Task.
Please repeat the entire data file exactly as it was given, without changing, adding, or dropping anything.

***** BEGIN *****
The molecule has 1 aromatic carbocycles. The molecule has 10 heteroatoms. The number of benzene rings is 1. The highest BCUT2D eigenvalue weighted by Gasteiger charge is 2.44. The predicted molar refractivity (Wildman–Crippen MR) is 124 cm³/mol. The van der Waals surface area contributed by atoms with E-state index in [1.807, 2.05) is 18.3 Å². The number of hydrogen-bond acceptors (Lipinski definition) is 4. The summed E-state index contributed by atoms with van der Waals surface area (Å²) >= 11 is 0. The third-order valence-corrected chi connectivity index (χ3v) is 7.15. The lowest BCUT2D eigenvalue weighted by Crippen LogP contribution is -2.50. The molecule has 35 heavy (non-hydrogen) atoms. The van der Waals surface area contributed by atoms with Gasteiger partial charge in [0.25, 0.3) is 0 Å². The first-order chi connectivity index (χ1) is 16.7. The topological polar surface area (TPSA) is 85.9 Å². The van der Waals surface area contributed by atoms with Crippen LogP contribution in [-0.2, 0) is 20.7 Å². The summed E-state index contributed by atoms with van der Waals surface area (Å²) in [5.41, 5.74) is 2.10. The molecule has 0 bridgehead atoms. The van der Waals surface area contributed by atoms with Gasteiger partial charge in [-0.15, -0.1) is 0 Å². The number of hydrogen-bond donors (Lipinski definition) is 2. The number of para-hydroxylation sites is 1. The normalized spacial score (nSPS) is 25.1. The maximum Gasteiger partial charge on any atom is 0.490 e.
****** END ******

The molecule has 1 aromatic carbocycles. The molecule has 10 heteroatoms. The number of benzene rings is 1. The highest BCUT2D eigenvalue weighted by Gasteiger charge is 2.44. The predicted molar refractivity (Wildman–Crippen MR) is 124 cm³/mol. The van der Waals surface area contributed by atoms with E-state index in [1.807, 2.05) is 18.3 Å². The number of hydrogen-bond acceptors (Lipinski definition) is 4. The summed E-state index contributed by atoms with van der Waals surface area (Å²) >= 11 is 0. The third-order valence-corrected chi connectivity index (χ3v) is 7.15. The lowest BCUT2D eigenvalue weighted by Crippen LogP contribution is -2.50. The molecule has 35 heavy (non-hydrogen) atoms. The van der Waals surface area contributed by atoms with Gasteiger partial charge in [0.25, 0.3) is 0 Å². The first-order chi connectivity index (χ1) is 16.7. The topological polar surface area (TPSA) is 85.9 Å². The van der Waals surface area contributed by atoms with Crippen LogP contribution in [-0.2, 0) is 20.7 Å². The summed E-state index contributed by atoms with van der Waals surface area (Å²) in [5.41, 5.74) is 2.10. The molecule has 0 bridgehead atoms. The van der Waals surface area contributed by atoms with Gasteiger partial charge in [-0.15, -0.1) is 0 Å². The number of hydrogen-bond donors (Lipinski definition) is 2. The number of para-hydroxylation sites is 1. The normalized spacial score (nSPS) is 25.1. The maximum Gasteiger partial charge on any atom is 0.490 e.